ERIC Number: ED450186
Record Type: Non-Journal
Publication Date: 2000-Jun-26
Reference Count: N/A
Academic and Behavioral Outcomes among the Children of Young Mothers.
Levine, Judith A.; Pollack, Harold; Comfort, Maureen E.
This paper uses data from the National Longitudinal Survey of Youth (NLSY) to investigate the effects of early motherhood on the academic and behavioral outcomes of these mothers' children. The NLSY follows 12,686 young people who were age 14-21 years in 1979 with annual or biannual interviews. African Americans, Hispanic Americans, and poor whites are over-sampled. Children born to female respondents began being tracked in 1986, with biannual interviews of parents and children and assessments of psychometric and behavioral factors. Beginning in 1994, children over age the of 13 completed separate interviews exploring sexual behavior, substance abuse, pregnancy, school test scores, school completion, and criminal behavior. Data analysis indicated that compared with other children and young adults in the NLSY sample, children of teen mothers were more likely to score poorly on tests, be retained in school, initiate early sexual activity, and display problem behaviors such as truancy and fighting. There was no zero-order correlation between timing of first birth and child's use of tobacco or marijuana. For behaviors like fighting, truancy, early sexual activity, and other problem behaviors among adolescent and young adult offspring, maternal age-at-first-birth was an important risk factor. (Contains 19 references.) (SM)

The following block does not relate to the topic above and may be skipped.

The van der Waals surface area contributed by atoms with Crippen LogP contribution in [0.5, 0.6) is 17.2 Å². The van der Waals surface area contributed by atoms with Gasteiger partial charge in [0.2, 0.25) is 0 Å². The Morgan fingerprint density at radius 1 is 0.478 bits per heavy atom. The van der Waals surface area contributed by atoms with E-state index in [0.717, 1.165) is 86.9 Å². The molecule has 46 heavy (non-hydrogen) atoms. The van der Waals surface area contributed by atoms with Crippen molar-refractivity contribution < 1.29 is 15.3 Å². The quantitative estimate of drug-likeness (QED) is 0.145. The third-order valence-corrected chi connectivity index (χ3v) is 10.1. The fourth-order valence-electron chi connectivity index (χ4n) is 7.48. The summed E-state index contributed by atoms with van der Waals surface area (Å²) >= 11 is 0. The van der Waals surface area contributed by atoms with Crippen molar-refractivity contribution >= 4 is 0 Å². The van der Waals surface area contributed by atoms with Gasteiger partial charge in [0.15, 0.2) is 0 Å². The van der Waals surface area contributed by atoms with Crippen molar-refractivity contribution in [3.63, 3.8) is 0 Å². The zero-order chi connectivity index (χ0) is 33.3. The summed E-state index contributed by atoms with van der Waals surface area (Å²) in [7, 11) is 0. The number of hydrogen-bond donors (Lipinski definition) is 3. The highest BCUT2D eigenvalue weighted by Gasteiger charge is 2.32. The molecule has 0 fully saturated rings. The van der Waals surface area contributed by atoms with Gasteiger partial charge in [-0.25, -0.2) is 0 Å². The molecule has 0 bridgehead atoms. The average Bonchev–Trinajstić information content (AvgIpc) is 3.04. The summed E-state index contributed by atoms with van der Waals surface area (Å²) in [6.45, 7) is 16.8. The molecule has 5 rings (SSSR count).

Descriptors: Adolescents, Behavior Problems, Birth Order, Early Parenthood, Grade Repetition, Poverty, Scores, Sexuality
For full text: http://www.jcpr.org.
Publication Type: Reports - Research; Speeches/Meeting Papers
Education Level: N/A
Sponsor: Robert Wood Johnson Foundation, Princeton, NJ.
Authoring Institution: N/A